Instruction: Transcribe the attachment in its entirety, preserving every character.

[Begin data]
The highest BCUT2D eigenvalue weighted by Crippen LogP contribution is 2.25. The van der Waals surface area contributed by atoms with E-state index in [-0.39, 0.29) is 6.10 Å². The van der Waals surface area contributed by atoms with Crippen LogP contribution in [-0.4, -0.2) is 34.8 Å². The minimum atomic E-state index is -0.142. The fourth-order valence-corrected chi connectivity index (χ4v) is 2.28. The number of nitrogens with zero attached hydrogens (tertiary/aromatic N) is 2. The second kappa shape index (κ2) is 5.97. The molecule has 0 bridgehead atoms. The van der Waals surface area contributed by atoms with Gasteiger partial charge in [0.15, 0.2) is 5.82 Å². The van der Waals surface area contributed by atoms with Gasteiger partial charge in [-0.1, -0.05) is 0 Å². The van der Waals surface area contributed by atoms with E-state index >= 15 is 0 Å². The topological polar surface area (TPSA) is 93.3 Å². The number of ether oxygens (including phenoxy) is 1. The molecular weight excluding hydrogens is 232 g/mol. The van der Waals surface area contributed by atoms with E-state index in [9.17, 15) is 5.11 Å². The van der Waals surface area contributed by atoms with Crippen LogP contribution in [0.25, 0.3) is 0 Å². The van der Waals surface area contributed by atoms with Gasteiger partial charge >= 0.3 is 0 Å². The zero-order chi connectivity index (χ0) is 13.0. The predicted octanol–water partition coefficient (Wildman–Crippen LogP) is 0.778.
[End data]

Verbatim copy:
The highest BCUT2D eigenvalue weighted by Crippen LogP contribution is 2.25. The van der Waals surface area contributed by atoms with E-state index in [-0.39, 0.29) is 6.10 Å². The van der Waals surface area contributed by atoms with Crippen LogP contribution in [-0.4, -0.2) is 34.8 Å². The minimum atomic E-state index is -0.142. The fourth-order valence-corrected chi connectivity index (χ4v) is 2.28. The number of nitrogens with zero attached hydrogens (tertiary/aromatic N) is 2. The second kappa shape index (κ2) is 5.97. The molecule has 0 bridgehead atoms. The van der Waals surface area contributed by atoms with Gasteiger partial charge in [0.15, 0.2) is 5.82 Å². The van der Waals surface area contributed by atoms with Gasteiger partial charge in [-0.1, -0.05) is 0 Å². The van der Waals surface area contributed by atoms with E-state index >= 15 is 0 Å². The topological polar surface area (TPSA) is 93.3 Å². The number of ether oxygens (including phenoxy) is 1. The molecular weight excluding hydrogens is 232 g/mol. The van der Waals surface area contributed by atoms with E-state index in [9.17, 15) is 5.11 Å². The van der Waals surface area contributed by atoms with Crippen LogP contribution in [0.25, 0.3) is 0 Å². The van der Waals surface area contributed by atoms with Gasteiger partial charge >= 0.3 is 0 Å². The zero-order chi connectivity index (χ0) is 13.0. The predicted octanol–water partition coefficient (Wildman–Crippen LogP) is 0.778.